In this talk, Isaac will present the high-level strategic concerns and challenges in the cybersecurity industry, how those challenges interact with emerging policy and law, and how those policies will impact you.

Read the abstract at Galois.com

Saturday, May 30, 2015

Talk: 2015 Northwest Aerospace & Defense Symposium

I recently gave a talk on cybersecurity policy and law for the Pacific Northwest Defense Coalition and Pacific Northwest Aerospace Alliance. This was for the 2015 Aerospace & Defense Symposium held at Joint Base Lewis-McChord.

It was great to share the stage with Peter S. Chiou, Principal Strategist and Business Development Manager for Azure DoD, Microsoft and Special Agent Joshua Michaels of the FBI Cyber Task Force. Three different perspectives on a topic that impacts all of us.

Thanks very much to PNDC for bringing me into the event!

Tuesday, April 28, 2015

Quotes for KGW: The Internet of Things - How safe is 'smart' technology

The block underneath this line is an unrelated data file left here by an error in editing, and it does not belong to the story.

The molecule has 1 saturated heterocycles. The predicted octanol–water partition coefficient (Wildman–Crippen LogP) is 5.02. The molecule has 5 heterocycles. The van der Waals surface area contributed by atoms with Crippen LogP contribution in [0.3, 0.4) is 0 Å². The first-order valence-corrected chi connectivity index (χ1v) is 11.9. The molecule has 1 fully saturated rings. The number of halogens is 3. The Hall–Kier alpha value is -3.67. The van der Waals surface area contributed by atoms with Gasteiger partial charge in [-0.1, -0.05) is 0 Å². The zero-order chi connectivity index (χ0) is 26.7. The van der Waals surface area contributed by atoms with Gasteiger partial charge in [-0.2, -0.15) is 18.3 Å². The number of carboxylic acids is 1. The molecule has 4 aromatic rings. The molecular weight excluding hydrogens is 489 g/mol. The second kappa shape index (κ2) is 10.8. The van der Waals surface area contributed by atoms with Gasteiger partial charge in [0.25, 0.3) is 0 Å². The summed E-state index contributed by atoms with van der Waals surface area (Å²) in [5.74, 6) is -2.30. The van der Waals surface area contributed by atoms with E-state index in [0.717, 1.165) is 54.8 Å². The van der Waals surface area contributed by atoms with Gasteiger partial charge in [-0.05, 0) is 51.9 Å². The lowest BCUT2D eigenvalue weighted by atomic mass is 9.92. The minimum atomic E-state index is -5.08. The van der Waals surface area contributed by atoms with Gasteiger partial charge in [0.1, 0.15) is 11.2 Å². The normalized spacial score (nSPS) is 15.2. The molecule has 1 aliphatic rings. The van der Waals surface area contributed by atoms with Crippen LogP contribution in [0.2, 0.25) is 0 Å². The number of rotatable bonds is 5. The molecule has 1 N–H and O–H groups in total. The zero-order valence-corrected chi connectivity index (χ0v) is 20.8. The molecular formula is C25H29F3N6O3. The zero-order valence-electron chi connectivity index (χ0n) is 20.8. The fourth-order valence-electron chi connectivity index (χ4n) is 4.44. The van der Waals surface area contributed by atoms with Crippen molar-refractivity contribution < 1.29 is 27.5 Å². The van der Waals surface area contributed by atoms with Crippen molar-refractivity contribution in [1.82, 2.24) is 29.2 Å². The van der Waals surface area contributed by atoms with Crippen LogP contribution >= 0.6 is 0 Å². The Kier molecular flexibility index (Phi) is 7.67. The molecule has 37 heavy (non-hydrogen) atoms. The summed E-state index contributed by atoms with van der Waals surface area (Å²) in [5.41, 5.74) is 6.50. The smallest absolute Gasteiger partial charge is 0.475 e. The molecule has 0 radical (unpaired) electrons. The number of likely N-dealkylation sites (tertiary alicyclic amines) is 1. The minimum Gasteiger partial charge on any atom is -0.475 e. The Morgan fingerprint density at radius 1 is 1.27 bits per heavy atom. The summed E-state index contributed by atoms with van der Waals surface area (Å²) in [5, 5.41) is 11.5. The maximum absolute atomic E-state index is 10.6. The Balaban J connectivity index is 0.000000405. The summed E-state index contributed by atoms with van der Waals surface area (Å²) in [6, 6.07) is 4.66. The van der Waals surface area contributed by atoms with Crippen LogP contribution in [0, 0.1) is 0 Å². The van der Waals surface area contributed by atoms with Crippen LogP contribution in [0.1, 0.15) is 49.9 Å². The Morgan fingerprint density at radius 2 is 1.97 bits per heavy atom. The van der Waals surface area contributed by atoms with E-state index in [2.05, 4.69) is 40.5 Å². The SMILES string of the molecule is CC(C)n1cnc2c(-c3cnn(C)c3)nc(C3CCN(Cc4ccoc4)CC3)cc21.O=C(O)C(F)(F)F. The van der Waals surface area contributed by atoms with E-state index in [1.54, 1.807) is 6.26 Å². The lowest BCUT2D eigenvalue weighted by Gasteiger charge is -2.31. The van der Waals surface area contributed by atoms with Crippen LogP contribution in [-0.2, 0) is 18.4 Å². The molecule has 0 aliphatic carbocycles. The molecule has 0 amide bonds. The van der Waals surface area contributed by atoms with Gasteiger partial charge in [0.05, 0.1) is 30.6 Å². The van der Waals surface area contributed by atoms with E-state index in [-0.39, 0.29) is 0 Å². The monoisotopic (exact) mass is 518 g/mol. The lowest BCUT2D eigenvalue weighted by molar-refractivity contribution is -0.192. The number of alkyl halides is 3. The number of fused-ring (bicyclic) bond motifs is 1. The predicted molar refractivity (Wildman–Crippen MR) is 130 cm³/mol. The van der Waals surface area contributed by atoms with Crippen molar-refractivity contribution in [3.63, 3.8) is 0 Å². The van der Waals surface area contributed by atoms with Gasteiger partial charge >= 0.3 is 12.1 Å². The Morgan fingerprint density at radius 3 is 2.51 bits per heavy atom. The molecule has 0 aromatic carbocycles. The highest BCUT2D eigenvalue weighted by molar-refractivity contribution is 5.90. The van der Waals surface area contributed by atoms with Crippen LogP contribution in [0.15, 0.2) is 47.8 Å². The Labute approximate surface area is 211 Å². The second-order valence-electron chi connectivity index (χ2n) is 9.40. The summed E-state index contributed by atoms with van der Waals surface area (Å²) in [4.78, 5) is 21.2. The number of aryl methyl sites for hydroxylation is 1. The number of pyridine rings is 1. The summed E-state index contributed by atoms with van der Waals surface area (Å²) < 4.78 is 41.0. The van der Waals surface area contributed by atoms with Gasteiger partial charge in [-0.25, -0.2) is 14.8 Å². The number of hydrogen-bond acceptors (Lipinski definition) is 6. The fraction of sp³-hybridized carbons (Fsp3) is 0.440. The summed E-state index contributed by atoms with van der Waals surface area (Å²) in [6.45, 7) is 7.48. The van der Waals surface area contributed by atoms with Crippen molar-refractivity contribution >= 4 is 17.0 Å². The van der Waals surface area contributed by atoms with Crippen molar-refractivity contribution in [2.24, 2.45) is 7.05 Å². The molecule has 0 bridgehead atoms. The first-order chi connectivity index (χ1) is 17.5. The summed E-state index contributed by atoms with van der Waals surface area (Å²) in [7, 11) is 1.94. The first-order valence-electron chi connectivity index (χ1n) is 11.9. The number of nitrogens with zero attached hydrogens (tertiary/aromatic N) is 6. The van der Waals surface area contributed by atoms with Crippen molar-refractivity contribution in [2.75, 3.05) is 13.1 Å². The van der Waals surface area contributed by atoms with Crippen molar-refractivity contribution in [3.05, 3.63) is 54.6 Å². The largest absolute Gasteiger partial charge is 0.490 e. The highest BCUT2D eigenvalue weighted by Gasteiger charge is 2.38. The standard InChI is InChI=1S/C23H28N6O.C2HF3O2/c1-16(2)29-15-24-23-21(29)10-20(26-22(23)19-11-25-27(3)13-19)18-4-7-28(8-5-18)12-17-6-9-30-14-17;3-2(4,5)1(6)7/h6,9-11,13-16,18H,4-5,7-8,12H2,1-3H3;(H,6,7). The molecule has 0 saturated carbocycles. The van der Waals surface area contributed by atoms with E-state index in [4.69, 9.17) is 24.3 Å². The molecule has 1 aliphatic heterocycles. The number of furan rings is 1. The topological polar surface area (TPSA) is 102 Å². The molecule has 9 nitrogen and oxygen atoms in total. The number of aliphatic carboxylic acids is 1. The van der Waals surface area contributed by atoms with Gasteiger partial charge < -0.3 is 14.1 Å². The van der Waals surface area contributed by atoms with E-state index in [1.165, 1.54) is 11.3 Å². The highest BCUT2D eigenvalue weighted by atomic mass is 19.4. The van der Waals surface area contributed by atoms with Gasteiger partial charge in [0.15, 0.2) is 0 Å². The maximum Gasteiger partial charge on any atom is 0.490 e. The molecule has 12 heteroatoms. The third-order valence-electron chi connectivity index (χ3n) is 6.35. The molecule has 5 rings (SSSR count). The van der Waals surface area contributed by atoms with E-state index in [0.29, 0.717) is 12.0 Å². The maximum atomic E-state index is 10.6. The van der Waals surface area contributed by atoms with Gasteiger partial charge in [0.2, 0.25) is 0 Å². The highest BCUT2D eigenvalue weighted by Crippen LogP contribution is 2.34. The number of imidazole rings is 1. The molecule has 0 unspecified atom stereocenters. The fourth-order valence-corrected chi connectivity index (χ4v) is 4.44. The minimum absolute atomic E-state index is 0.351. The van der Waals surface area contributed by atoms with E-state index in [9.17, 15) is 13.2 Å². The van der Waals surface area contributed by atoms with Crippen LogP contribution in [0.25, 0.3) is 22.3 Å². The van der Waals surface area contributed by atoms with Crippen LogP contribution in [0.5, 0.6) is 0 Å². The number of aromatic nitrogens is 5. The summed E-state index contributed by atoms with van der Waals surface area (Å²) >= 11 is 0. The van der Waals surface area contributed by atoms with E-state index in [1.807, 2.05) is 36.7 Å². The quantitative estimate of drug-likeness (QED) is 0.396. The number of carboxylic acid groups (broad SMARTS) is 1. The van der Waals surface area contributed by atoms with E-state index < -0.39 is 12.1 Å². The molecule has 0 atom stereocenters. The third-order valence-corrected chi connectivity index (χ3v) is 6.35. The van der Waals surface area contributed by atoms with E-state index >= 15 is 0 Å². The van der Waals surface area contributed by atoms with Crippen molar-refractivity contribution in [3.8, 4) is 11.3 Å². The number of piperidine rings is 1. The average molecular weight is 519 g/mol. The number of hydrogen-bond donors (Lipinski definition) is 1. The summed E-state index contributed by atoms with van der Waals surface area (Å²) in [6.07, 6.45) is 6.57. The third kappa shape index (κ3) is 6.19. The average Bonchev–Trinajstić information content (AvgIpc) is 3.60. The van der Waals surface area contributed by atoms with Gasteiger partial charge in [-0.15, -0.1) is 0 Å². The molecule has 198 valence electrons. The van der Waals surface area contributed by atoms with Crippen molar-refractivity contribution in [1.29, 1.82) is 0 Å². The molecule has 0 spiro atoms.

I'm quoted in an article by Wayne Havrelly at KGW about the Internet of Things. This ran on TV as well!

"Any system, as it gets more complex, the likelihood of a weak link in the chain grows," said Isaac Potoczny-Jones, computer security expert with Galois. "So as cars get these integrated entertainment systems or wireless features, these open up avenues of attack."

Monday, March 2, 2015

Talk: User identity and authentication in Wordpress

Download the Slides

The other day Isaac gave a talk at the Portland WordPress Developers Meetup about authentication in enterprise and web environments and how WordPress fits into the Identity Management alphabet soup. At the end, I showed off our WordPress Plugin, which can be used for easy and secure login to WordPress instances.